The library has just made available two new World War I online resources in our Digital Gallery. The first of these is the British First World War Trench Maps 1915-1918. These 307 maps show the British and German trenches on the Western Front and record the names that soldiers gave the trenches, as well as the names of nearby farms, villages, woods, and other landmarks.

The second resource is Rolls of Honour from Scotland, containing listings of casualties and those who died while on active service. It  includes rolls for organisations, such as schools, universities, clans, businesses and churches, as well as for places all over Scotland.

Women and the First World War

Posted July 1, 2014 2:52 pm by Hazel Stewart | Permalink

2014-07-01_143351Women played a significant role in World War I, both at home and abroad, and there are a number of publications that provide further details on their contribution. Neil R. Storey and Molly Housego have co-authored ‘Women in the First World War’, Oxford, 2011, which includes chapters on their jobs in the military, in the medical services and on the land, with plenty of photographs and war posters. Susan R. Grayzel has also published the similarly titled ‘Women and the First World War’, London, 2002, but this book has a more academic bias and also discusses anti-war activity, sexuality and morality and the post-war effects on women.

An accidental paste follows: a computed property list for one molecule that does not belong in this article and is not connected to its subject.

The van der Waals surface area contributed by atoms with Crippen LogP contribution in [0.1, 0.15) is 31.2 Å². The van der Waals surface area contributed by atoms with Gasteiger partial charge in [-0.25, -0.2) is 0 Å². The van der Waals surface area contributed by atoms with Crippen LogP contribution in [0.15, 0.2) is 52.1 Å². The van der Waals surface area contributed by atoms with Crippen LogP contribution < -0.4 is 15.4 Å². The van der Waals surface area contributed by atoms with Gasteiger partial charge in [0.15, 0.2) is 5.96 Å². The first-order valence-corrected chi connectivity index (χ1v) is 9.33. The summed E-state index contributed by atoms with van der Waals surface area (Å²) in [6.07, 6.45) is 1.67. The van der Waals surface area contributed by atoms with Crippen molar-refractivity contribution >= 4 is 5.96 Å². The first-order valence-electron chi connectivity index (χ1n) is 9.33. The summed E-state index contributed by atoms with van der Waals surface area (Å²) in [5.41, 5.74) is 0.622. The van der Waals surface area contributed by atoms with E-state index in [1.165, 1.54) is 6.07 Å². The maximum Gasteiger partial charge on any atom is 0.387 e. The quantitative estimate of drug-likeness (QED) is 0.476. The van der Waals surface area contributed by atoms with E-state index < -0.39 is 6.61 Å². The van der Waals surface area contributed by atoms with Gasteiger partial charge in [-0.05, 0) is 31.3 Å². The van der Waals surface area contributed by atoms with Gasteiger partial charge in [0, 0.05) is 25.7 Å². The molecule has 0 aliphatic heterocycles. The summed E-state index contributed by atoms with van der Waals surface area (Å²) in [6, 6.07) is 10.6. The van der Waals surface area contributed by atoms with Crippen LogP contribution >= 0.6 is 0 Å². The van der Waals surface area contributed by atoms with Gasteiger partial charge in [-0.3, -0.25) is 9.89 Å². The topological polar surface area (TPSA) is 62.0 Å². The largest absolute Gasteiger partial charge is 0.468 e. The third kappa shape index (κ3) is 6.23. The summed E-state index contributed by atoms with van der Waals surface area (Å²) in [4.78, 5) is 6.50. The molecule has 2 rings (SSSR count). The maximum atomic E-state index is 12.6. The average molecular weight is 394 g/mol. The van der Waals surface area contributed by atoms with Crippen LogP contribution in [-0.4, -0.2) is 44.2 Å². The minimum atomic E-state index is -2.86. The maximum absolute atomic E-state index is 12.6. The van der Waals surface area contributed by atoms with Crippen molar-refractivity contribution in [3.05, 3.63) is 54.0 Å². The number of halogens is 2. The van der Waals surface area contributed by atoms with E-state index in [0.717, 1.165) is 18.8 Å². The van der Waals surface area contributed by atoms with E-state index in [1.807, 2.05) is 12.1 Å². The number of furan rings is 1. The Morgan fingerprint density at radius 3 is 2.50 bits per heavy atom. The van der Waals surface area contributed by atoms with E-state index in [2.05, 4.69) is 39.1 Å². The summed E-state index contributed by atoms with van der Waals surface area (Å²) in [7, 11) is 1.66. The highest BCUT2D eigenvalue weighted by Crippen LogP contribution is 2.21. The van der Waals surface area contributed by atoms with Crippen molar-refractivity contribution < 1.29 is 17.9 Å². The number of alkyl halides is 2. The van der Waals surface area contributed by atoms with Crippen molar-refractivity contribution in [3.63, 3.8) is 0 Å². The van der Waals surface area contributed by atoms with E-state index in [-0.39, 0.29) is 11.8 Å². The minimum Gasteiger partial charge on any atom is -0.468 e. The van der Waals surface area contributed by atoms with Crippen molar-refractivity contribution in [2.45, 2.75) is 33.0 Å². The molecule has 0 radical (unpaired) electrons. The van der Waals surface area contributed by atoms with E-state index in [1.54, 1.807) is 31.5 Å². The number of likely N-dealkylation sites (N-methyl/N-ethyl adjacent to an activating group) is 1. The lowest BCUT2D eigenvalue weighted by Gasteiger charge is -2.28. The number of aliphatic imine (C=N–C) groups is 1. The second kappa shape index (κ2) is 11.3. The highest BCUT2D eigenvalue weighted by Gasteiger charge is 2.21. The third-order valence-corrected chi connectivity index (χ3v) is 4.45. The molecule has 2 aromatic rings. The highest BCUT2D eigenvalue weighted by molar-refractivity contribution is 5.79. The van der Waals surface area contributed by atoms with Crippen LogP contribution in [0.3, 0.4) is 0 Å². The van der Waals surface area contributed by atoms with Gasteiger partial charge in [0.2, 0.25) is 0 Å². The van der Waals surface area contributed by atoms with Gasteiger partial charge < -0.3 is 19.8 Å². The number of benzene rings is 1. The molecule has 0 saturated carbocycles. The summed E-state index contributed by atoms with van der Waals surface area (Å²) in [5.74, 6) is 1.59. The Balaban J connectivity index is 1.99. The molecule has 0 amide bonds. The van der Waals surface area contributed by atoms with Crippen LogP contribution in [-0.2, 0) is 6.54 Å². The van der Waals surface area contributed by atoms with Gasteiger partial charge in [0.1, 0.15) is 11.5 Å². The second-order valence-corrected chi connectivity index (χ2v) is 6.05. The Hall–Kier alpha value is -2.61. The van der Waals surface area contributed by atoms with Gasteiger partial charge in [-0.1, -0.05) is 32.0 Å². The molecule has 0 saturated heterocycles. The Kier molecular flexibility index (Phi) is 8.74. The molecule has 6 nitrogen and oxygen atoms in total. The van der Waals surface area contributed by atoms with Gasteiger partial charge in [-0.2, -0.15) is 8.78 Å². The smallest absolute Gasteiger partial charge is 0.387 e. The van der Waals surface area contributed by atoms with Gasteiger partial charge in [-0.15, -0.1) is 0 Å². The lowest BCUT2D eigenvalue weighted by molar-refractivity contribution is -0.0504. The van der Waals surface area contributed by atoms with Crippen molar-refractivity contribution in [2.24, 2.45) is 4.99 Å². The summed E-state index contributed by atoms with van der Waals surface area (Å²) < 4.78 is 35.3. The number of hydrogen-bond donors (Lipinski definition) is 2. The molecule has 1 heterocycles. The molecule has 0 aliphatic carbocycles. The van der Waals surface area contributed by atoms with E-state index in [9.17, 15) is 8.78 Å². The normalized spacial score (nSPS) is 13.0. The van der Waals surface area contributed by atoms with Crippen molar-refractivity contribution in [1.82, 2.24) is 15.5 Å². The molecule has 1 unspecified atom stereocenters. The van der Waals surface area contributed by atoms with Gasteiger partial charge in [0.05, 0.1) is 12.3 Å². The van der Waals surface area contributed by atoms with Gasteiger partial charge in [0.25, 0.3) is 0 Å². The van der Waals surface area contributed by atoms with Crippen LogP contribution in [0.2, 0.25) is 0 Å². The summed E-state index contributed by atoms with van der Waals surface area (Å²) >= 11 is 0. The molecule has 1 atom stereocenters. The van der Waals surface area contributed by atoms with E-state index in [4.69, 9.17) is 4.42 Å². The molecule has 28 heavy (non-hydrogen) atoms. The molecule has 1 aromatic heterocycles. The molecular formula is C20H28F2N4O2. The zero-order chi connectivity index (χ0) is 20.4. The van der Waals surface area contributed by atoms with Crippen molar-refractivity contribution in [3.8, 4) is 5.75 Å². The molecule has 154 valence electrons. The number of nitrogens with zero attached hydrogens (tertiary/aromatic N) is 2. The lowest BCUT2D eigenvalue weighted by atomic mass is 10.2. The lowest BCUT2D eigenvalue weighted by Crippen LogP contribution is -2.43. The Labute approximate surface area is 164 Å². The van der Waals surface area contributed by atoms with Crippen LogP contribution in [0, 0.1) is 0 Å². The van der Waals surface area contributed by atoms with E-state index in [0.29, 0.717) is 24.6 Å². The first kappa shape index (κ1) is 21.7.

‘Women Workers in the First World War’ by Gail Braybon, London, 1989, is another academic study that analyses the role women had in the workforce before, during and after the war. A more colourful volume is Diana Condell and Jean Liddiard’s ‘Working for Victory? Images of Women in the First World War 1914-18′, London, 1987, which consists mainly of black and white photographs of women working in different jobs during wartime.

For those interested in women in the medical services, Anne Powell’s ‘Women in the War Zone: Hospital Service in the First World War’, Stroud, 2009 focusses on personal recollections of female doctors, nurses and ambulance drivers who served overseas. A more secretive job for women is discussed in Tammy M. Proctor’s ‘Female Intelligence: Women and Espionage in the First World War’, London, 2003, which uses personal accounts and diaries, official publications and newspaper reports to throw some light on this most unusual job.

Finally, the library holds the manuscript archive, including the photograph albums, of the Scottish nurse, Mairi Chisholm, who served in Belgium during 1914-18. You can find more information on her on the library’s Experiences of the Great War website.

Scottish historical clubs & societies

Posted June 25, 2014 1:28 pm by Hazel Stewart | Permalink

In the nineteenth century many different historical clubs and societies were set up in different locations in Scotland. One of their aims was to publish manuscript collections of material pertaining to Scotland which was held in private and public collections. The library has recently digitised a large volume of titles which were published by various clubs and they can be viewed for free on our Digital Gallery on the Scottish clubs publications page.